Bladder leakage affects women of all ages and walks of life, not simply older women living a sedentary lifestyle. Some physicians prescribe drugs for women affected by the condition. However, there are effective ways to treat bladder leakage without the side effects and other issues associated with using those drugs.
Addressing The Issue Of Bladder Leakage
Urinary Incontinence or bladder leakage results in a variety of symptoms. While some women experience stress incontinence, or the few drops or leakage of a small amount of urine upon sneezing, laughing, coughing or other actions, other women experience urge incontinence. If you experience a sudden and strong urge to urinate, sometimes find yourself simply unable to hold it until you get to the bathroom, you potentially have urge incontinence.
Some women do nothing about their symptoms while others discuss the issue with their primary care physician. Perhaps the primary care physician wants to run some tests. More often than not, the doctor writes a prescription for one of the several commonly-prescribed drugs.
Perhaps you believe that once you start taking the new medication, the symptoms will likely disappear. More often than not, this is not the case.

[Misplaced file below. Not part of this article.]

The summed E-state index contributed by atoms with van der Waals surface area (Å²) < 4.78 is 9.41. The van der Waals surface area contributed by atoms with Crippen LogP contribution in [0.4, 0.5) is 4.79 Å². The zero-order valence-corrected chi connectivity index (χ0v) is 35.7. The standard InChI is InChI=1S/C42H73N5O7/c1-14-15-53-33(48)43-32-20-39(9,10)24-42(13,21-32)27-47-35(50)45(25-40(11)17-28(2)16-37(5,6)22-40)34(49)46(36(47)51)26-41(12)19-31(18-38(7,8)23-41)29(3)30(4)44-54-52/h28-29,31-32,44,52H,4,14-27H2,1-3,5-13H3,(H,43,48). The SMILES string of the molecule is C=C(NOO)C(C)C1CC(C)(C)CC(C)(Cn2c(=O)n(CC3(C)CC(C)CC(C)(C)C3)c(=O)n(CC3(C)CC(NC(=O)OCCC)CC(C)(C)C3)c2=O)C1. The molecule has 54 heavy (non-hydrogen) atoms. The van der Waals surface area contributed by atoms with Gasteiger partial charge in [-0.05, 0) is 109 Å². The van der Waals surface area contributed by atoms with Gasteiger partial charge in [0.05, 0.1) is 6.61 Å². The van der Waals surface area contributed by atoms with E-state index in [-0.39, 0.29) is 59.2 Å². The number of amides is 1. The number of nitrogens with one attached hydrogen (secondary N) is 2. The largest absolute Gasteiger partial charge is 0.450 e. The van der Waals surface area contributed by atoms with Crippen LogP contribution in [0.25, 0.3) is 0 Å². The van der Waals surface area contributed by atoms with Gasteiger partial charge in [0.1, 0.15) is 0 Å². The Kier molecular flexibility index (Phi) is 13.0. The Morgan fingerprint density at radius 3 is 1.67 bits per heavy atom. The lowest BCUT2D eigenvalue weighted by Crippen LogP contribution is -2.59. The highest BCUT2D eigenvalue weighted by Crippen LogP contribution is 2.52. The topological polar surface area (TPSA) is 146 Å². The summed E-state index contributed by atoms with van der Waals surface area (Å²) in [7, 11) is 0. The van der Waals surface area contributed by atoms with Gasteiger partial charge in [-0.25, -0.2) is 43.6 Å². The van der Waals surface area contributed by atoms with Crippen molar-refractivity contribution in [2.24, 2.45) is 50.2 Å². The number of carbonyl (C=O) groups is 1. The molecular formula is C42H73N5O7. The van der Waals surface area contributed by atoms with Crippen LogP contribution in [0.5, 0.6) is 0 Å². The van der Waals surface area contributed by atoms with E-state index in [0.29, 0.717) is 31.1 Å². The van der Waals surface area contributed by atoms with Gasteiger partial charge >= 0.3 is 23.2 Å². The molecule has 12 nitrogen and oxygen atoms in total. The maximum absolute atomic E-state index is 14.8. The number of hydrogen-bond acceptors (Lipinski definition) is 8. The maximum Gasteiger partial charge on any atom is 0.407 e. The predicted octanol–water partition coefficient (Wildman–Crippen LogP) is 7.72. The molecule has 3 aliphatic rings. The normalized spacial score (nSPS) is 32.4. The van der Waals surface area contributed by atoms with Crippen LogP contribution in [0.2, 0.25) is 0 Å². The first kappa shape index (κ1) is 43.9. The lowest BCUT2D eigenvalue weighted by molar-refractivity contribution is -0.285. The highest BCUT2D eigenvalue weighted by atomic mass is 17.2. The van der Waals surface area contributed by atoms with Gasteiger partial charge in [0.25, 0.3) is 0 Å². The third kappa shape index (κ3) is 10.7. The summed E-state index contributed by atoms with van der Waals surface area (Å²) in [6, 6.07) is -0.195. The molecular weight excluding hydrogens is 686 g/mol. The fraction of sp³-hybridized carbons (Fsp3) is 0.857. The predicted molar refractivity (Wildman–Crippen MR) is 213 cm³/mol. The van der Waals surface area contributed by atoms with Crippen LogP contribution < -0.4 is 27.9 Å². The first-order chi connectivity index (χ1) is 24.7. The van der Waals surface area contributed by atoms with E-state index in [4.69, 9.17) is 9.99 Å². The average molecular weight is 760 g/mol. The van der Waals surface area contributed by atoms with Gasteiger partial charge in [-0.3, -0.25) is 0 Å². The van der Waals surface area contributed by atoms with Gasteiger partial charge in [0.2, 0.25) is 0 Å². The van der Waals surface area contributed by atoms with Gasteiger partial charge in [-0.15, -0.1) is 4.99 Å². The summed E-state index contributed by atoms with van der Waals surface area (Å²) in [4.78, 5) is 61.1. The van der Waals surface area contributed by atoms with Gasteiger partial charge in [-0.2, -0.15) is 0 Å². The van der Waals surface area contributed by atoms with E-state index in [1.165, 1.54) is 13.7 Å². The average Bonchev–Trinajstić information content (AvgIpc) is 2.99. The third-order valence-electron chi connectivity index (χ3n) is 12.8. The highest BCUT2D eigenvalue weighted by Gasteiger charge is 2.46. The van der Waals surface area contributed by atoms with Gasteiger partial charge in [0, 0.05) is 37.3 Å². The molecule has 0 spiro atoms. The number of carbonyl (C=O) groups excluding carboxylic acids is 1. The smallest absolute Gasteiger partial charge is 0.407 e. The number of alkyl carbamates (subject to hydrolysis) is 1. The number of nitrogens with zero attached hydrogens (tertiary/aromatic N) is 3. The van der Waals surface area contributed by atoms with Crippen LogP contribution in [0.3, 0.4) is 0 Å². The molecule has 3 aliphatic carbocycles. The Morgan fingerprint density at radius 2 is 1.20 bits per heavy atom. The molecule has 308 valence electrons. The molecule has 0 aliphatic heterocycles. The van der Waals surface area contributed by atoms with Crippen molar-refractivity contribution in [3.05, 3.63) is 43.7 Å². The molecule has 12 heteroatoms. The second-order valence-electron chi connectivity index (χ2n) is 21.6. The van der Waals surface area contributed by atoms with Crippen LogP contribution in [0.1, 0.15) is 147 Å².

The Truth About Treating Bladder Leakage With Drugs
Drugs cause a variety of symptoms, including some that possibly affect ability to perform daily routines. The most important factor about taking commonly-prescribed prescription drugs or over-the-counter remedies is the documented fact that they do little to relieve symptoms or the condition itself.
Consumer Reports reveals that their own experts reviewed some of the claims and evidence regarding treating urinary incontinence with drugs. What the experts discovered was that the advertisements for these drugs often omit crucial information that would likely help individuals make a better decision regarding whether to take the drug or to decide if it is really the best treatment option.
Some of the drugs provide little, if any relief from urges or urinary frequency or leaks. They also discovered that one drug does not work more effectively than other commonly prescribed drugs. Additionally, potentially serious side effects have the ability to cause blurred vision, mental confusion, dizziness and other symptoms.
Drug-Free Treatment For Bladder Leakage
Consumer Reports does suggest other treatments for bladder leakage, including bladder control and Kegel exercises. Kegel exercises work to strengthen the pelvic muscles, helping to relieve bladder leakage without taking drugs. PeriCoach offers safe, drug-free treatment to help improve strength of your pelvic floor muscle and allows you to discreetly track your progress.
The FDA-cleared PeriCoach costs less than drugs, helps alleviate those embarrassing bladder leaks, gives you a renewed sense of freedom and helps provide a boost in confidence.